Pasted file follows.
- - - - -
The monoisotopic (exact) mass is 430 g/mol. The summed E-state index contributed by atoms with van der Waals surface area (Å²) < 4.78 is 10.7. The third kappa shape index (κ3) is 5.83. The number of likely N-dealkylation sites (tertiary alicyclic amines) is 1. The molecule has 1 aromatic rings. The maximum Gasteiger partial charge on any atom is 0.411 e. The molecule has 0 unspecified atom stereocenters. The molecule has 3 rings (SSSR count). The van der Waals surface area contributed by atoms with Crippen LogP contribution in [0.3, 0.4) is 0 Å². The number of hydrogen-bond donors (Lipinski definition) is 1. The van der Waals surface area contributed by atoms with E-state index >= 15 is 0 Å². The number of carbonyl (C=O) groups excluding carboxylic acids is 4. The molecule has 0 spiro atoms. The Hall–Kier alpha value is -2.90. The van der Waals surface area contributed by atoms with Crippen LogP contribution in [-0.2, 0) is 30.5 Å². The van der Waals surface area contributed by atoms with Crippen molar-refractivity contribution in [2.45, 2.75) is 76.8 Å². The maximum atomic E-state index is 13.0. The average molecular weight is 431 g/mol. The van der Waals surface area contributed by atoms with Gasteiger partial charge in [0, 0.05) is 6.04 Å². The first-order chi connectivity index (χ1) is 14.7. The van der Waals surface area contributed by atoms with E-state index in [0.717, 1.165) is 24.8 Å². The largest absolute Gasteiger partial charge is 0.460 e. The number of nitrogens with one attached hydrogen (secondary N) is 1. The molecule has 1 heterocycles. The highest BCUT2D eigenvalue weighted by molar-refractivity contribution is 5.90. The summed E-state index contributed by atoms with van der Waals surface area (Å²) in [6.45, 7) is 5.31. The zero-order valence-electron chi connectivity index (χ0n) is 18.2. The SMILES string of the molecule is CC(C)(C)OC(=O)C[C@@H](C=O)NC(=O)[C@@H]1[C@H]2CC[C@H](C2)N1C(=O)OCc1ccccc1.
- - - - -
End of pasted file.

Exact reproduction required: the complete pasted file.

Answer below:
The monoisotopic (exact) mass is 430 g/mol. The summed E-state index contributed by atoms with van der Waals surface area (Å²) < 4.78 is 10.7. The third kappa shape index (κ3) is 5.83. The number of likely N-dealkylation sites (tertiary alicyclic amines) is 1. The molecule has 1 aromatic rings. The maximum Gasteiger partial charge on any atom is 0.411 e. The molecule has 0 unspecified atom stereocenters. The molecule has 3 rings (SSSR count). The van der Waals surface area contributed by atoms with Crippen LogP contribution in [0.3, 0.4) is 0 Å². The number of hydrogen-bond donors (Lipinski definition) is 1. The van der Waals surface area contributed by atoms with E-state index >= 15 is 0 Å². The number of carbonyl (C=O) groups excluding carboxylic acids is 4. The molecule has 0 spiro atoms. The Hall–Kier alpha value is -2.90. The van der Waals surface area contributed by atoms with Crippen LogP contribution in [-0.2, 0) is 30.5 Å². The van der Waals surface area contributed by atoms with Crippen molar-refractivity contribution in [2.45, 2.75) is 76.8 Å². The maximum atomic E-state index is 13.0. The average molecular weight is 431 g/mol. The van der Waals surface area contributed by atoms with Gasteiger partial charge in [0, 0.05) is 6.04 Å². The first-order chi connectivity index (χ1) is 14.7. The van der Waals surface area contributed by atoms with E-state index in [0.717, 1.165) is 24.8 Å². The largest absolute Gasteiger partial charge is 0.460 e. The number of nitrogens with one attached hydrogen (secondary N) is 1. The molecule has 1 heterocycles. The highest BCUT2D eigenvalue weighted by molar-refractivity contribution is 5.90. The summed E-state index contributed by atoms with van der Waals surface area (Å²) in [6.45, 7) is 5.31. The zero-order valence-electron chi connectivity index (χ0n) is 18.2. The SMILES string of the molecule is CC(C)(C)OC(=O)C[C@@H](C=O)NC(=O)[C@@H]1[C@H]2CC[C@H](C2)N1C(=O)OCc1ccccc1.